If you plan to publish your work, your research log will be invaluable in pulling together source citations.

For the Genealogy Do-Over, I have downloaded and will be using Thomas MacEntee’s Genealogy Research log.  It is in a spreadsheet format and FREE.

Thomas’ research spreadsheet also includes the following helpful sheets to assist you in documenting your resources within genealogy standards:

  • Research Log
  • Sample Log
  • To Do List
  • Search Attempts
  • Citation Formats (Awesome)
  • Evidence Evaluation – Provides Type Definitions for Source, Evidence, Result, Clarity and Information. (Awesome too)

It’s obvious that Thomas has put a lot of thought and time into creating this spreadsheet. Thank You, Thomas!

Research Log Templates and Forms

If you prefer using pen and paper, there are literally hundreds of free Research Logs available online.  Just search ‘Genealogy Research Log’ on your favorite search engine.  Here are just a few I found in a quick search:

Pat Burns. Copyright © 2018. All Rights Reserved.


Census Records – Tips for looking deeper into the story

The United States federal census has been taken every ten years since 1790. Federal population schedules through the 1940 census exist and are available to the general public online. Only fragments of the 1890 schedules remain since they were badly damaged by fire in 1921.

Each census offers slightly different information, depending on what Congress was interested in enumerating for that decade. Earlier census schedules name only the head of household and number of males and females in different age categories. In 1850, they started listing the names of all members of the Household.

Except for the earliest census that were sometimes alphabetical, the order of households listed is usually the result of door-to-door visits by the census takers. This allows us to look at neighbors.

This post will provide you with information for the various United States Federal Census years and specific differences for many of them. I have also included below a list of Other Federal Schedules that you may want to add to your search.

The Factfinder for the Nation: Availability of Census Records About Individuals lists what can be found on each census from 1790-2000. Only 1940 and earlier are public at this time. Scroll down below to find some of the information for each census that you’ll want to make sure you don’t miss. Keep in mind some of the censuses had more than one page, so check for that. Also check the bottom of each page for the codes. There is a lot of information you can miss if you just scan the page and move on.

As an example, let’s look at the 1930 census index for Theodore P Doerr, my paternal grandfather:

1930CensusIndes-TheodoreDoerrIn the Index to the right, you can see his approximate birth year, birthplace, home in 1930, town, county, state, that he’s married to Anna M and that his father and mother were born in Iowa. You can also see listed the household members and their ages. In this case, Theodore P, Anna M  and their five children. Also note the spelling errors (in looking at the original, it’s very clearly spelled Doerr but looked like Doler to whomever transcribed it).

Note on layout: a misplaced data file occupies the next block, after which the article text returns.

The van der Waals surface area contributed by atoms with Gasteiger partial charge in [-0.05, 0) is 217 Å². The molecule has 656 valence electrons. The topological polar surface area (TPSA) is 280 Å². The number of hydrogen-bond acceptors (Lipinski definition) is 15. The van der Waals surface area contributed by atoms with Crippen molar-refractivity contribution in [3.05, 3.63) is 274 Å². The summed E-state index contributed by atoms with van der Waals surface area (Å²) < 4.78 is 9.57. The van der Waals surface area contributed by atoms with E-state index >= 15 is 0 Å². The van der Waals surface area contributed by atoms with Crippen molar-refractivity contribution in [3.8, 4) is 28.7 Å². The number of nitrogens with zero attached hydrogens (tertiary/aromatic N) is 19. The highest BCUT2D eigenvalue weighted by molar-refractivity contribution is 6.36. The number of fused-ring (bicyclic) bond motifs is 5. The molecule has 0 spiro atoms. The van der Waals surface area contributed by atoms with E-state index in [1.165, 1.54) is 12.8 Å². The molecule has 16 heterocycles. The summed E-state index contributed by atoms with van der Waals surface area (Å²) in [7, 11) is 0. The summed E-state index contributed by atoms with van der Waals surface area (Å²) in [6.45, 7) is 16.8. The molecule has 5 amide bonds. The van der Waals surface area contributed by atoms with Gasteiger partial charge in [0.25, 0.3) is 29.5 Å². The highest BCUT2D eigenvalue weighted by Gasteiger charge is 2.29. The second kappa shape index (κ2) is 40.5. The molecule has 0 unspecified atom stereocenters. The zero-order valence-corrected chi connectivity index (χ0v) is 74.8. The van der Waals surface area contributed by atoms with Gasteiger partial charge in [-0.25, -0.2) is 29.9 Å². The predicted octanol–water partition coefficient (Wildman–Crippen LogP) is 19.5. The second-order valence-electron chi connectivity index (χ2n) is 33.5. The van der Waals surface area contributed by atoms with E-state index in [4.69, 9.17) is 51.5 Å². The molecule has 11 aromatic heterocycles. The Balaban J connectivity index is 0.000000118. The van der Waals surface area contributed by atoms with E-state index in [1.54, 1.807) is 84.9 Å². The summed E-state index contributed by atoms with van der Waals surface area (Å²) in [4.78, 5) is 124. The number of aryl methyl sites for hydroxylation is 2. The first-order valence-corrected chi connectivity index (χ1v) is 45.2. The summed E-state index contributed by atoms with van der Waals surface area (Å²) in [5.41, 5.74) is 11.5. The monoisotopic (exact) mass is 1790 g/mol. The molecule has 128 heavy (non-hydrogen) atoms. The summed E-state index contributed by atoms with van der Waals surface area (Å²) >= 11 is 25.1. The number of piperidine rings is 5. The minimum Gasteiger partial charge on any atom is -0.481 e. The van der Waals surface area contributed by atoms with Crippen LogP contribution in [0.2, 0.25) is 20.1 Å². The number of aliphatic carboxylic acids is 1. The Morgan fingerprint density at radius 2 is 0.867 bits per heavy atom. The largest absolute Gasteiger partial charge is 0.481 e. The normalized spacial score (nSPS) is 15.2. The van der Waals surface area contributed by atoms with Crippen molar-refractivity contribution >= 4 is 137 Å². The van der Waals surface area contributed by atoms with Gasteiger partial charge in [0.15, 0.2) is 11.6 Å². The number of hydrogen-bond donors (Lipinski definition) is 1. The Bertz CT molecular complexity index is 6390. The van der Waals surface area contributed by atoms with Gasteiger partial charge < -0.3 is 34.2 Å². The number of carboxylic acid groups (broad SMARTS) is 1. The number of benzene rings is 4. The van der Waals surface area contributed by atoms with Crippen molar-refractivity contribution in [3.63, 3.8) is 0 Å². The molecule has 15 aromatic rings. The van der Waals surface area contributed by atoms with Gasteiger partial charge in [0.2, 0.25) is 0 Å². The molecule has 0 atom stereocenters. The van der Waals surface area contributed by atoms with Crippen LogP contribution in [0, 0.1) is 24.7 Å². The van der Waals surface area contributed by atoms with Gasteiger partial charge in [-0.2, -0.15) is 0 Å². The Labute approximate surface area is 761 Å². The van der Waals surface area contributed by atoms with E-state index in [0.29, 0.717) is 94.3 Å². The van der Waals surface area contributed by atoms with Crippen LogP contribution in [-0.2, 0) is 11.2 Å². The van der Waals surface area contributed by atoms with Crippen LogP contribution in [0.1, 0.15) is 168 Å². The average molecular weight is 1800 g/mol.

What additional information I found looking at the actual record?  (Click on the graphic to get an enlarged view):

  • The street name and number are not listed. (This census taker did not list the address, but they were supposed to, so be sure to check)
  • Relationship of household members and their sex.
  • They are renting for $15 / mo.
  • They did not own a radio.
    They did not live on a farm.
  • He was 29 and grandmother was 19 for age of first marriage. (validates neither had been married before and marriage date)
  • They could all speak English.
  • He is a Carpenter in the Building Industry.
  • Class of worker was “Working on Own Account”.
  • He was working previous work day.
  • He was not a veteran.
  • It was Enumerated on April 7, 1930.
  • District 41-9
  • Township: Britt Township (see my article on Township Plat Maps.

So how can you use this information?

  • 91003Census data can help you narrow your search for other records. Steve Morse’s Unified Census ED Finder is a tool I frequently use when I know where they were, but can’t find the census by searching their names (frequently spelled incorrectly on the census or by the person transcribing).  Using his site I was able find this map which shows ED 11-9 in the Township they lived,
  • It may give clues that will help you better understand your ancestors. At the time of this census, my grandparents were raising 5 children. Later that year, their daughter Helen passed away, but was alive when they took the census.
  • Put the records in the context of their lives, what is their story? Grandfather had his own construction business and Grandmother was home raising the five children, from 6 months to 12 years old.
  • Translate dates into ages and ages into dates, and dates into history. This was the year after the stock market crash and the beginning of the recession. Grandfather was working the previous work day, so maybe they hadn’t been impacted yet.
  • Check for males (immigrants and native born) who were born between around 1872 and 1900 and living in the United States in 1917-1918. They may be included in the WWI draft registration cards. My grandfather fit into this range and I indeed did find his draft registration, although he never served, he did have to fill out the draft registration.
  • Dates and locations from censuses can help us track the family’s moves. They lived in Wesley, Iowa in the 1920 census, so moved to Britt between 1920 and 1930. Although I was also able to use their children’s birth dates and locations to narrow this down further, the census helps validate what we are learning.
  • Review the names and see if they match up with the family as you know it. I found it interesting to find my father listed as L. Erwin but all his adult life he went by Luke and was nicknamed “Duke”. Apparently, his family called him Erwin when he was growing up. This was a fun bit of information for me to learn and helped in future research.

Can you tell who answered the questions?

  • The 1940 census marked the person who answered the questions with a circled X. Who is the person who gave the information? It could have been a neighbor. Depending on who answered the questions can help you to evaluate the accuracy. How much did they know about the family? Could they communicate with the enumerator (could they speak English?).